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Laws of the Sea

Today we have been reminded of the outlaw nature of the sea - as one country defends its blockade with violence, and another threatens a criminal investigation into a massive corporation that has catastrophically failed to live up to its promises.  The high seas, below and above, remain wild places, the home of piracy, rapine behavior and wanton criminality - indeed, their lawlessness reminds us of what humans get up to, when unfettered by laws, or held back by virtue.  What is perhaps more unsettling is to consider how matters are not much better, once, apparently evolved, we crawl onto the land.  For on land, where governance, and laws, obtain, companies and governments have managed to incorporate a web of so-called laws, agreements, decrees, principles, doctrines, ad infinitum - that add up to what, precisely? - money and power dominate; the weak are unprotected; and the voiceless, human or animal or plant, at the mercy of barely-veiled thuggery.  As humans, we may talk a good game, but we know our pensions ride on the profits of BP, and that our allies buy and sell weapons that we make for them so that the economy - that hateful excuse for every sin under the sun - can "recover".  One wants to say clean up the mess.  Where to begin?  We have leagues to go before we sleep.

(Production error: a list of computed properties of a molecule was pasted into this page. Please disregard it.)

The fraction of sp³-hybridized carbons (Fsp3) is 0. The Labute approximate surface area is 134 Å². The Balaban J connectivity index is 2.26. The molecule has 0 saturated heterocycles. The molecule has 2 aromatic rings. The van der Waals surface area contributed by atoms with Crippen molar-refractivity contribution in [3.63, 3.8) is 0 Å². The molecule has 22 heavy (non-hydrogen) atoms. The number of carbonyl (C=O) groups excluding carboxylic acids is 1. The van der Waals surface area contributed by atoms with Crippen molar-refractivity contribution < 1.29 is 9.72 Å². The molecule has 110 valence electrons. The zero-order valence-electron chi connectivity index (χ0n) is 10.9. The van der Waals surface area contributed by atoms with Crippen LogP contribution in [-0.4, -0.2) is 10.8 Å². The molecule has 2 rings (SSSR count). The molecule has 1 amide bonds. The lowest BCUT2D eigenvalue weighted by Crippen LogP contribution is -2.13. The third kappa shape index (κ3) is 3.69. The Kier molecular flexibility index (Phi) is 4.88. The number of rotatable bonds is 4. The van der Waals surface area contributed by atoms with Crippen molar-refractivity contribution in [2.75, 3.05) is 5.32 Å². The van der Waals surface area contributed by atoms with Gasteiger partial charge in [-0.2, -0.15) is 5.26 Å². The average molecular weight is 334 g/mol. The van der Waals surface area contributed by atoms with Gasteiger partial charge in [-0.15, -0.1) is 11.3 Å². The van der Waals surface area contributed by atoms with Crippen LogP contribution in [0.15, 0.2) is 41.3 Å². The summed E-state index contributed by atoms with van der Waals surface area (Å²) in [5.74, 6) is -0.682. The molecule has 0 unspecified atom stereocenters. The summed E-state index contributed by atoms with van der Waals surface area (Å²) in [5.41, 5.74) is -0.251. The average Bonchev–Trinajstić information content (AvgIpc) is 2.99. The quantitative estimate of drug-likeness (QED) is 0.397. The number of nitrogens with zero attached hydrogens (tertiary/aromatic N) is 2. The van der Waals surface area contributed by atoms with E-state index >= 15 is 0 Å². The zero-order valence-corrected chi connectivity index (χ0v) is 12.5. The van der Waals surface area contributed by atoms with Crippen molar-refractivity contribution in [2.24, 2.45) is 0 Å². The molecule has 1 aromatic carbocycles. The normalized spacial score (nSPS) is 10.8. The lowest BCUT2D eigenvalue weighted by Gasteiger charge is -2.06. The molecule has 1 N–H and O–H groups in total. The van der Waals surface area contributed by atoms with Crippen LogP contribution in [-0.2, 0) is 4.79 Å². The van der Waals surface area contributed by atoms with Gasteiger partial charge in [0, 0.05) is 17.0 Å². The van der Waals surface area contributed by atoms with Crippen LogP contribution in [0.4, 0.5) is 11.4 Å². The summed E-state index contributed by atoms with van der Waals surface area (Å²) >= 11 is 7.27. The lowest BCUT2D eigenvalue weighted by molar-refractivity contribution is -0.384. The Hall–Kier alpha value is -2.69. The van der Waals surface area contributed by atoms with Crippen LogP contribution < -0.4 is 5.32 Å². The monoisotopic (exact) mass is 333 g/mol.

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Wheeler Light for 'Life Jacket'.

The runner-up is: Daniel Duffy - 'President Returns To New York For Brief First Visit'

Wheeler Light currently lives in Boulder, Colorado.

Life Jacket

summer camp shirtsI couldn’t fit in then
are half my size nowI wanted to wear
smaller and smallerarticles of clothing
I shrunk to the sizethat disappeared

of an afterthoughtin a sinking ship body
too buoyant to sinktoo waterlogged for land
I becamea dot of sand


With the death of the poetic genius John Ashbery, whose poems, translations, and criticism made him, to my mind, the most influential American poet since TS Eliot, 21st century poetry is moving into less certain territory.

Over the past few years, we have lost most of the truly great of our era: Edwin Morgan, Gunn, Hill, Heaney and Walcott, to name just five.  There are many more, of course. This is news too sad and deep to fathom this week.  I will write more perhaps later. 

I had a letter from Ashbery on my wall, and it inspired me daily.  He gave me advice for my PhD. He said kind things about a poetry book of mine.

He was a force for good serious play in poetry, and his appeal great. So many people I know and admire are at a loss this week because of his death. It is no consolation at present to think of the many thousands of living poets, just right now. But impressively, and even oddly, poetry itself seems to keep flowing.